how much wood could a wood chick split?

I may have got a little carried away splitting wood this morning – I no longer have any strength in my hands, nor any fine motor control. (There are those who would argue I never have had fine motor control, actually.) But it was totally worth it. The tangible evidence of success and progress, in the form of a huge pile of split logs. The immense satisfaction of the sheer physical violence involved. Swing, swish, whack, crack!

It was that intense sense of progress and achievement that really struck a chord. The huge pile of split wood, and the rapidly shrinking pile of wood to be split, gave me a real buzz. Being a parent rarely gives that immediate, tangible reward. That sense of having made immediate progress. Of course, there are plenty of other rewards – those sticky kisses, seeing your kids play together and care for each other, the endless cuddles.  But those tangible signs of progress – that feeling of having got a lot done today – there aren’t many of those built in to parenthood.

I can’t speak for lots of parents, of course – I am not lots of parents, although it sometimes feels as though I am trying to be! – I am only one mum, and can only speak for myself. But I wonder if that is part of what drives parents back into the workforce. Leaving aside money and mortgages, I wonder if it’s that sense of achievement that is what leaves people feeling as though parenting “isn’t enough”.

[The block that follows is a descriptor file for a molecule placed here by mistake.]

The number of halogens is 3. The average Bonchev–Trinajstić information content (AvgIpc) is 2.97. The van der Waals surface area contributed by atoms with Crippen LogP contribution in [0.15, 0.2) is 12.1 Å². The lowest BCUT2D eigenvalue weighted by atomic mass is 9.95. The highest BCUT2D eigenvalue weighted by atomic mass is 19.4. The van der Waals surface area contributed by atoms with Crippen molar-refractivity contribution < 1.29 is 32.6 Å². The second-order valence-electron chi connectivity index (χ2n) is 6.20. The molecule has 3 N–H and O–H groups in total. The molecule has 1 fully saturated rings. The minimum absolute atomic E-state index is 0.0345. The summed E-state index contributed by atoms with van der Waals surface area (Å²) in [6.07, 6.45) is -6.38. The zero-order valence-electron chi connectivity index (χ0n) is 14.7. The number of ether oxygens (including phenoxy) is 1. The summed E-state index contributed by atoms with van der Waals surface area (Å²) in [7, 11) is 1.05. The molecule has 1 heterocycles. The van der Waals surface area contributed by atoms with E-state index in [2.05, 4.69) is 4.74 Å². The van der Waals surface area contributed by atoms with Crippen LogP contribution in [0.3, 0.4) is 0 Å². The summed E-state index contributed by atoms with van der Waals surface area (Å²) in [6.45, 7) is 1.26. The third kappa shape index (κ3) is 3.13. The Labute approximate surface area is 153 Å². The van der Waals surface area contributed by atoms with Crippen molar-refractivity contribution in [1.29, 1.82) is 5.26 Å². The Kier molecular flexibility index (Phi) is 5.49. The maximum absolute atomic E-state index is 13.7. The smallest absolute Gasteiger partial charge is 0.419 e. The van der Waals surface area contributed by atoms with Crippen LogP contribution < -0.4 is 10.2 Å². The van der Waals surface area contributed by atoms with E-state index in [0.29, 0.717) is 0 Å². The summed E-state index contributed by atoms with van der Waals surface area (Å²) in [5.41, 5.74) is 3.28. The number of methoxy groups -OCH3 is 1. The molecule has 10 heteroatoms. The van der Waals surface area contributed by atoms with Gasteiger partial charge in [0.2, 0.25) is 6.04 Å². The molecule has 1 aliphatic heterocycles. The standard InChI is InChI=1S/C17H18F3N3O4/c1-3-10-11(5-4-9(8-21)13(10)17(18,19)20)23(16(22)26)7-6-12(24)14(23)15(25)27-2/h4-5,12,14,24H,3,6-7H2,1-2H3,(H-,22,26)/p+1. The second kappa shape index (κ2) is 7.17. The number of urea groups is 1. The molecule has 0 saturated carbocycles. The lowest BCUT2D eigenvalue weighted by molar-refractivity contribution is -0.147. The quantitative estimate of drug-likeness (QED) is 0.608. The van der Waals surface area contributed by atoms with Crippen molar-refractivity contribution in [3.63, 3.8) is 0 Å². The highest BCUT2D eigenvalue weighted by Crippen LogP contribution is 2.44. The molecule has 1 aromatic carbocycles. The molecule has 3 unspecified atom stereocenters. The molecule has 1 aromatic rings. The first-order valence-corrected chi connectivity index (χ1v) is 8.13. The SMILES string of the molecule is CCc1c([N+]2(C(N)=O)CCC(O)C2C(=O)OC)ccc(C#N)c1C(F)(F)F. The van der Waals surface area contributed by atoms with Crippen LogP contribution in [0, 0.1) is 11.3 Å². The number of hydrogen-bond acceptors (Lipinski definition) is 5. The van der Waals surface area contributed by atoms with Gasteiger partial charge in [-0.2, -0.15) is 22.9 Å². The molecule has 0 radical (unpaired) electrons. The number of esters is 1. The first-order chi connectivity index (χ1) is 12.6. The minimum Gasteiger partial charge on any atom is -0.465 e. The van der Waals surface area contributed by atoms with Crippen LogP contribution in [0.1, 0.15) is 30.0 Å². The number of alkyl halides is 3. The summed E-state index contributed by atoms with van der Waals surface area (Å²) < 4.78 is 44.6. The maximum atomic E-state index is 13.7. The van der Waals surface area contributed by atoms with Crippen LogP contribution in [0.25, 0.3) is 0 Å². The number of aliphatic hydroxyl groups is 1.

Certainly while working at Oxfam, even though it’s ‘only’ volunteer work, I have revelled in the chance to work on something tangible, with clear signs of progress. Plus, of course, the social aspect of having co-workers, and of being appreciated for what I do. While appreciation isn’t lacking in parenthood (“you’re the best mum in the world!”), it is not the same as genuine adult appreciation of your skills and contribution. It is too easy to be the best mum in the world (it often involves chocolate, although this morning it was a mandarin).

Having identified the problem, I have no idea how it can be fixed. Perhaps parents appreciating each other more is part of the solution, but it may simply be that a balance between work and parenting will always be a healthier mix for some people. It is certainly working for me.

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